If you've got $5,000 you can afford to invest in the stock market right now, there are some good deals out there. Even a 10% return on that kind of investment can mean a $500 profit for your portfolio. And the stocks listed here have the potential for far more than that result.

Although it can be unnerving investing in stocks that have fallen hard, if you're willing to buy and hold, the payoff can be significant. A couple of stocks that look particularly appealing right now are GoodRx (GDRX 0.56%) and Shopify (SHOP -1.81%).

1. GoodRx

GoodRx provides people with an easy way to save on prescription medication through its coupons. There are premium plans that they can sign up for that cost a monthly fee and can lead to more savings, but the basic plan doesn't cost users anything.

Shares of GoodRx are down an astounding 81% this year, which is far worse than the S&P 500's 15% drop thus far. As scary as that looks, the stock isn't as risky a holding as it was at the beginning of the year. Back then, the stock was trading at more than 120 times its future earnings (based on analyst expectations).

With GoodRx's rapid decline, it's now down to a much more tenable multiple of just 23. While investors may still think that's a bit high -- the average healthcare stock trades at less than 16 times its future profits -- both investors and analysts could be underrating the stock right now.

GoodRx showed signs of hope in its latest quarterly earnings report. Revenue of $191.8 million for the period ended June 30 rose 9% year over year. Although that was down from previous quarters, the slumping revenue was due to a key grocer that was not accepting coupons during the period. The issue, however, has since been resolved.

Better days are likely ahead for GoodRx, and the stock has the potential to surprise investors this year and outperform from here on out. Trading at around $6 per share, the healthcare stock remains near its 52-week low of $5.61. Although there's some risk with GoodRx, it could make for a good buy over the long haul, especially as consumers look for ways to keep their costs down and seek out its coupons.

2. Shopify

Shopify's popular e-commerce platform makes it easy for anyone to become a merchant and sell products and services online. But with the pandemic-related boom in online spending dying down, Shopify's growth rate has taken a beating.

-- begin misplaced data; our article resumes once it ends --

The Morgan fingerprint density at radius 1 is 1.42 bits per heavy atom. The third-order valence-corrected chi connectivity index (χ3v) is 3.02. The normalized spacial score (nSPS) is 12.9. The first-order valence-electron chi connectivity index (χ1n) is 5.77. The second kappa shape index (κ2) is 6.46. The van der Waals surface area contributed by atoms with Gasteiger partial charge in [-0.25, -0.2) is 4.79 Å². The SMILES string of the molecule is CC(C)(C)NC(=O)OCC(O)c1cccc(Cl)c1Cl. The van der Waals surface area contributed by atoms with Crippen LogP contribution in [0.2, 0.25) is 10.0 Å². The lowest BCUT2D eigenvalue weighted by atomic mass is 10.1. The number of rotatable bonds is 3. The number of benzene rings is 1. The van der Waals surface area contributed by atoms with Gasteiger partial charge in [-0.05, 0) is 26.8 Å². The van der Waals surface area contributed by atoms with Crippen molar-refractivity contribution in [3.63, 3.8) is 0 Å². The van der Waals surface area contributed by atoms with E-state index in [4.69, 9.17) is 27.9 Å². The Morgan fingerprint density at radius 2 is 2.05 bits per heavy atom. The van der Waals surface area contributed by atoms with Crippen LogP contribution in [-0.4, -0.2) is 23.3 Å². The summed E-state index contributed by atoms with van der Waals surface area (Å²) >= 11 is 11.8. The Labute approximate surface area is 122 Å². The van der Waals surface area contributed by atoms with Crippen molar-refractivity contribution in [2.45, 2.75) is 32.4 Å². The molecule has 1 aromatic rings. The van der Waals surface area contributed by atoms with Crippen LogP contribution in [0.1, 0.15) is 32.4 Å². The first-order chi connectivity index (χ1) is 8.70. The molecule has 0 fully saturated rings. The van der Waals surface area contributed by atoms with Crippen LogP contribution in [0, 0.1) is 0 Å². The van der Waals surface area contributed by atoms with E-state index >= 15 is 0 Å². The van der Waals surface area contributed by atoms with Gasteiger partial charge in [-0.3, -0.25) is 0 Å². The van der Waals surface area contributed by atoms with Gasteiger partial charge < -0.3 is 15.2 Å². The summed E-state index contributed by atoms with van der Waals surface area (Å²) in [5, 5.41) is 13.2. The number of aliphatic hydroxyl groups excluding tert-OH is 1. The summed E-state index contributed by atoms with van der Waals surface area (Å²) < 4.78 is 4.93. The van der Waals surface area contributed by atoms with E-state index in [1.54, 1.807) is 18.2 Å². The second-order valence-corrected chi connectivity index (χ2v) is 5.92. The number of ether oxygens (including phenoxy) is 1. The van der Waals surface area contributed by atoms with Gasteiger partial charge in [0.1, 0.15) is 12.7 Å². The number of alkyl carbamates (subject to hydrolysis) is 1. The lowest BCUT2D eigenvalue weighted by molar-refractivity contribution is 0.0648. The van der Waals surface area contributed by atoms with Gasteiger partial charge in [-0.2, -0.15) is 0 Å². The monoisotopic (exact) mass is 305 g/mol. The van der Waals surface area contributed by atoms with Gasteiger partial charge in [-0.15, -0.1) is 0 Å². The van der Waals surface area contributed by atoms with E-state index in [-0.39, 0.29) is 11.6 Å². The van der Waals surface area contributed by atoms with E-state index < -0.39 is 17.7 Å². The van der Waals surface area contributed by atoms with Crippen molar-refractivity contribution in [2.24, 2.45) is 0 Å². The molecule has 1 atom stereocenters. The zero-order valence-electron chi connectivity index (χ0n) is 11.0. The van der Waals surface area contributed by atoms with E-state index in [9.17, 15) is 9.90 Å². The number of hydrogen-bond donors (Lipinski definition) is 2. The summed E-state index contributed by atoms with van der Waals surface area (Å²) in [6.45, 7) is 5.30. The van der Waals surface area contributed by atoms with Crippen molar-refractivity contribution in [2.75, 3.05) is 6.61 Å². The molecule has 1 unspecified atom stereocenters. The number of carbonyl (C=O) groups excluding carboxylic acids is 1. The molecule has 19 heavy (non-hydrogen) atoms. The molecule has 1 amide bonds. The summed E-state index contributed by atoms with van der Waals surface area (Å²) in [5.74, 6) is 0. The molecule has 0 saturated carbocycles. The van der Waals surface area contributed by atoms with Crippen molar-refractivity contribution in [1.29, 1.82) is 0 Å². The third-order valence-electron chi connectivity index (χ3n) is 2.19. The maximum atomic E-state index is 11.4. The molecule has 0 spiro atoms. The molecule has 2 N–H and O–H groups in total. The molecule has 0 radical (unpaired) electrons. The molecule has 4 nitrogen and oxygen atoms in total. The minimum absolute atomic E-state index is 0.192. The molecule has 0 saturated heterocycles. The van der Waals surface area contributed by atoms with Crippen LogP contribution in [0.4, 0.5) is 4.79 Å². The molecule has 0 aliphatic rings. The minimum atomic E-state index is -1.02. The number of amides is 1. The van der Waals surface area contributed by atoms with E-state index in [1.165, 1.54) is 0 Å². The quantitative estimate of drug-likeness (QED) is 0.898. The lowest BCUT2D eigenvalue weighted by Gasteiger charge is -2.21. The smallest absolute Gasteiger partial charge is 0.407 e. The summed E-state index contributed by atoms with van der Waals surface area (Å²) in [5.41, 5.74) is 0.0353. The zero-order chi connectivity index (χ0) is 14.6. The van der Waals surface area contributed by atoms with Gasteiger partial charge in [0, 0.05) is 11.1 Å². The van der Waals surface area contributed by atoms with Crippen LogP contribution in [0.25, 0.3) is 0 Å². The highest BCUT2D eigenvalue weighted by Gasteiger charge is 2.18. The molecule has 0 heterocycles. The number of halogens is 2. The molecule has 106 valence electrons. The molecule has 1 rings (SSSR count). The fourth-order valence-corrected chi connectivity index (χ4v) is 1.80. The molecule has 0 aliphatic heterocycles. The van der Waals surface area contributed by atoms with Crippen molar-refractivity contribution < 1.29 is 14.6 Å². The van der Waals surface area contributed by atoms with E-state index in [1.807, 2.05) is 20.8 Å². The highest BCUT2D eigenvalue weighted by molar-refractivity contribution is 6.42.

Sales of $1.3 billion for the period ended June 30 were up just 16% year over year. That's nominal compared to a year ago, when sales grew at a rate of 57%. As a result, the stock is down 77% this year, performing nearly as badly as GoodRx. Even a stock split has failed to drum up any excitement in the tech stock. 

It makes sense for a drop in the share price to take place on the lighter sales numbers and amid a concerning outlook for the economy. However, it has gotten so bad that Shopify's stock now trades around where it was in late 2019, before the pandemic. If investors had the opportunity a year or two ago to buy Shopify's stock at 2019 levels, they would have likely jumped at the opportunity to do so.

But now, with short-term concerns about the company's growth weighing down Shopify, the stock has suddenly become undesirable. That can be a mistake, as e-commerce sales are still going to rise in the long term. Analysts at Morgan Stanley project that globally, the e-commerce market could be worth $5.4 trillion in 2026, up from $3.3 trillion today. 

Earlier this year, Shopify also announced a partnership with Chinese tech company JD.com, which will help U.S. merchants reach the Chinese market. It can give Shopify another growth opportunity to focus on while also making its business more diversified.

Trading at just over $32, Shopify's stock is not far from its 52-week low of $29.72. Although it may take some time, as the economy strengthens and inflation slows down, Shopify could become a hot buy again.